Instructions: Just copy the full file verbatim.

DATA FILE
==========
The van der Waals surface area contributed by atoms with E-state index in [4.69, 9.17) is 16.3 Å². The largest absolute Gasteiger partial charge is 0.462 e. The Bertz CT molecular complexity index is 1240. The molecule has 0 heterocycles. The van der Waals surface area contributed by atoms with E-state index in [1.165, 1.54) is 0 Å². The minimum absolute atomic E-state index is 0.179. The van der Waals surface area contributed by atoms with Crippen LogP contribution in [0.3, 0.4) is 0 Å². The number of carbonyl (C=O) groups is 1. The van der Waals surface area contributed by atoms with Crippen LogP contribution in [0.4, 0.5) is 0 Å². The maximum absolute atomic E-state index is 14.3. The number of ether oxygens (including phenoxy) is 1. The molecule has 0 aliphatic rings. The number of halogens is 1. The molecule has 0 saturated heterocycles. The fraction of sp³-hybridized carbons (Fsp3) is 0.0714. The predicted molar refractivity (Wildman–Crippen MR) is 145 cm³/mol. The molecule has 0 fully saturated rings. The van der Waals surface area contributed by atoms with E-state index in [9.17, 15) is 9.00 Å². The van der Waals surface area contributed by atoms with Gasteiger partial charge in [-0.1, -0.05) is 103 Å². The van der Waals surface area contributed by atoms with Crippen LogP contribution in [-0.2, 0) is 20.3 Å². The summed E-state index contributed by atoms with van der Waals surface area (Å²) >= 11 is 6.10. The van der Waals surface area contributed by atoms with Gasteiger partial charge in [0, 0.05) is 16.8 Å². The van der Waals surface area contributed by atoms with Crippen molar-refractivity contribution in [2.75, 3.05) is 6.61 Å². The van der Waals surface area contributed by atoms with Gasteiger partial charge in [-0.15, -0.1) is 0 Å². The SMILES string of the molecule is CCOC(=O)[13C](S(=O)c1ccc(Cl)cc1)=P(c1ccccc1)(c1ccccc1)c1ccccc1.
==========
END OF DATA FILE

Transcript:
The van der Waals surface area contributed by atoms with E-state index in [4.69, 9.17) is 16.3 Å². The largest absolute Gasteiger partial charge is 0.462 e. The Bertz CT molecular complexity index is 1240. The molecule has 0 heterocycles. The van der Waals surface area contributed by atoms with E-state index in [1.165, 1.54) is 0 Å². The minimum absolute atomic E-state index is 0.179. The van der Waals surface area contributed by atoms with Crippen LogP contribution in [0.3, 0.4) is 0 Å². The number of carbonyl (C=O) groups is 1. The van der Waals surface area contributed by atoms with Crippen LogP contribution in [0.4, 0.5) is 0 Å². The maximum absolute atomic E-state index is 14.3. The number of ether oxygens (including phenoxy) is 1. The molecule has 0 aliphatic rings. The number of halogens is 1. The molecule has 0 saturated heterocycles. The fraction of sp³-hybridized carbons (Fsp3) is 0.0714. The predicted molar refractivity (Wildman–Crippen MR) is 145 cm³/mol. The molecule has 0 fully saturated rings. The van der Waals surface area contributed by atoms with E-state index in [9.17, 15) is 9.00 Å². The van der Waals surface area contributed by atoms with Gasteiger partial charge in [-0.1, -0.05) is 103 Å². The van der Waals surface area contributed by atoms with Crippen LogP contribution in [-0.2, 0) is 20.3 Å². The summed E-state index contributed by atoms with van der Waals surface area (Å²) >= 11 is 6.10. The van der Waals surface area contributed by atoms with Gasteiger partial charge in [0, 0.05) is 16.8 Å². The van der Waals surface area contributed by atoms with Crippen molar-refractivity contribution in [2.75, 3.05) is 6.61 Å². The van der Waals surface area contributed by atoms with Gasteiger partial charge in [-0.15, -0.1) is 0 Å². The SMILES string of the molecule is CCOC(=O)[13C](S(=O)c1ccc(Cl)cc1)=P(c1ccccc1)(c1ccccc1)c1ccccc1.